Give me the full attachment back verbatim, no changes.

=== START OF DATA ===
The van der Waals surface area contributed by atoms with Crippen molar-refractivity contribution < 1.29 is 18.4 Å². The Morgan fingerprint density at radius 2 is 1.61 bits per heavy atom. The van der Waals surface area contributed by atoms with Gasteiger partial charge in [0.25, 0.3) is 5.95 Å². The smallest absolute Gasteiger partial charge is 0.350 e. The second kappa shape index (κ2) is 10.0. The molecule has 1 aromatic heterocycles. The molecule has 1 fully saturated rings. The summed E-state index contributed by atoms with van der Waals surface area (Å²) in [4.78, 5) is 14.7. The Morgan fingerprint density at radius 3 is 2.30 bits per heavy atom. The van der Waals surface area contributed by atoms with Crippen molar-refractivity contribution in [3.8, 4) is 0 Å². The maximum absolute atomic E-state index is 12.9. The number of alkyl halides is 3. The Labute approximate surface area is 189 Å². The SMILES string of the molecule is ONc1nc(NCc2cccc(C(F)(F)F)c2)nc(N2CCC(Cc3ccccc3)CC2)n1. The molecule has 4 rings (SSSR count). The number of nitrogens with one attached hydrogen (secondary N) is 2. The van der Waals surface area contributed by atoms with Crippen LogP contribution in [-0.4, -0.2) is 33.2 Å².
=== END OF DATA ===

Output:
The van der Waals surface area contributed by atoms with Crippen molar-refractivity contribution < 1.29 is 18.4 Å². The Morgan fingerprint density at radius 2 is 1.61 bits per heavy atom. The van der Waals surface area contributed by atoms with Gasteiger partial charge in [0.25, 0.3) is 5.95 Å². The smallest absolute Gasteiger partial charge is 0.350 e. The second kappa shape index (κ2) is 10.0. The molecule has 1 aromatic heterocycles. The molecule has 1 fully saturated rings. The summed E-state index contributed by atoms with van der Waals surface area (Å²) in [4.78, 5) is 14.7. The Morgan fingerprint density at radius 3 is 2.30 bits per heavy atom. The van der Waals surface area contributed by atoms with Crippen molar-refractivity contribution in [3.8, 4) is 0 Å². The maximum absolute atomic E-state index is 12.9. The number of alkyl halides is 3. The Labute approximate surface area is 189 Å². The SMILES string of the molecule is ONc1nc(NCc2cccc(C(F)(F)F)c2)nc(N2CCC(Cc3ccccc3)CC2)n1. The molecule has 4 rings (SSSR count). The number of nitrogens with one attached hydrogen (secondary N) is 2. The van der Waals surface area contributed by atoms with Crippen LogP contribution in [-0.4, -0.2) is 33.2 Å².